Aris Silzars Display Technology Consulting

DISPLAY CONSULTING


Reality Sets In – But It’s Hard to Let Go…

Since my early teenage years, I have had an interest in photography.  It was stimulated early on when an uncle showed me how he printed black and white pictures in his modest darkroom located in the corner of a closet in a home they were renting.  I was fascinated by the process of exposing a sheet of paper to the dim light coming from the enlarger and then seeing the image appear in the developing tray.   

I saved my money for many months to get my first “real” but modest camera – a Kodak Retinette.  I still have it.   By today’s optical standards the lens is really not very good, but at the time I was proud and happy to have it. 

Over the years, I was able to acquire cameras that were much better, had the capability of interchangeable lenses, and I subsequently added cameras with larger film formats for even better picture quality.  Along the way, I was also able to acquire my own darkroom with the capability of making color prints in sizes as large as the paper that could be purchased.   Making my own color prints and mounting them for framing became a serious hobby. 

Today the darkroom is still there.  The enlarger sits on its special table.  In the same room is a large cabinet for storing all the camera equipment.  There are 35-mm film cameras and lenses in there.   There are larger format 2 ¼ x 2 ¼ cameras and assorted lenses.  And there are all kinds of bottles and graduated cylinders for measuring developer and bleach-fix chemicals. 

However, for several years now they have not been put to use.  And while I keep thinking that one of these days I will get back to doing film photography, it doesn’t seem to be happening.  In the meantime, I am using my three digital cameras on a regular basis, cleaning up the images on my computer, and using a photographic-quality printer when I want to have something to hang on a wall or give to someone as a gift. 

Is it realistic to think that one day soon I will get back to doing film photography and printing photos in my very nice darkroom?  I have kept hoping this would happen and that I wouldn’t have to let go of over 30 years of learning and experience.   And of course no one is forcing me to do that.  If I so chose, I could spend time making prints just as I used to do.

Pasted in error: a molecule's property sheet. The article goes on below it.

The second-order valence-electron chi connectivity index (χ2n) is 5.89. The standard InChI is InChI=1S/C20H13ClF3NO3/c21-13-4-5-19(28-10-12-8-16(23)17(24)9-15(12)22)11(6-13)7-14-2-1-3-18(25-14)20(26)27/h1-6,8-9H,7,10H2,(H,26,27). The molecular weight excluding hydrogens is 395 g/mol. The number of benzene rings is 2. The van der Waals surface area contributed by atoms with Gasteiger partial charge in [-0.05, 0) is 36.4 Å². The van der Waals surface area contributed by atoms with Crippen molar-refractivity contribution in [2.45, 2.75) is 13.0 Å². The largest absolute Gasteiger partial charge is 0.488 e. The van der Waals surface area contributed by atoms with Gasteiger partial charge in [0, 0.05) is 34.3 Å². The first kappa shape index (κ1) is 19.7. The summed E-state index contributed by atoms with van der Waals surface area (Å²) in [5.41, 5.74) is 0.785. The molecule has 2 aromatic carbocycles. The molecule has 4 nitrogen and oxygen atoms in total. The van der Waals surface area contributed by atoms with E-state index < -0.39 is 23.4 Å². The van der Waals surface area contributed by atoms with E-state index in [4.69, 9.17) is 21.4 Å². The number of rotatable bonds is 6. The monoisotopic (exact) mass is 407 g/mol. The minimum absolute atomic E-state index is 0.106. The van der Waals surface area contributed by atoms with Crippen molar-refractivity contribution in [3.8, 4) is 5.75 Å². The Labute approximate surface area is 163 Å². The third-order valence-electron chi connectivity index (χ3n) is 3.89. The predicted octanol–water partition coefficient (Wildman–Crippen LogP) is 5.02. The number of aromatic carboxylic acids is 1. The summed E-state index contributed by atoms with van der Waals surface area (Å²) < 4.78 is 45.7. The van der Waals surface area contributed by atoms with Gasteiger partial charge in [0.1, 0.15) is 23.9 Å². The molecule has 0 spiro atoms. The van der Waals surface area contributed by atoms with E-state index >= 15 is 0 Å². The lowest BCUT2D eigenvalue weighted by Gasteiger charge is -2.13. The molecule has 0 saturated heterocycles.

But It’s not happening.   The reality is that it may be time to let go of the past and move on.  The capabilities of digital cameras now exceed those of any comparable film camera.  The images from the digital cameras can be further improved using software that is now available.   And inkjet printers are now able to produce images every bit as good as one can do with darkroom chemistry.   So while I am sad that all those wonderful film cameras that sit in my cabinet are unlikely to see any more use, the good news is that my ability to make interesting photographs has only gotten better. 

Nevertheless, for me it’s still hard to let the past go.  The film cameras were made with such precision and such care.  They were like expensive watches -- functional and mechanically perfect, and meant to last for many years.  Now they are relegated to museum displays that only hint at their past glories.  Yes, indeed, it’s hard to let go. 

Have you had an easier time making the transition from film to digital?  If so, do you still have your old film cameras?   I would enjoy hearing your experiences.  You may reach me directly from this site, by e-mail at silzars@attglobal.net, or by phone at 425-898-9117.  
 

 

 

19916 NE 30th Ct. Sammamish, WA 98074 Call 425.898.9117

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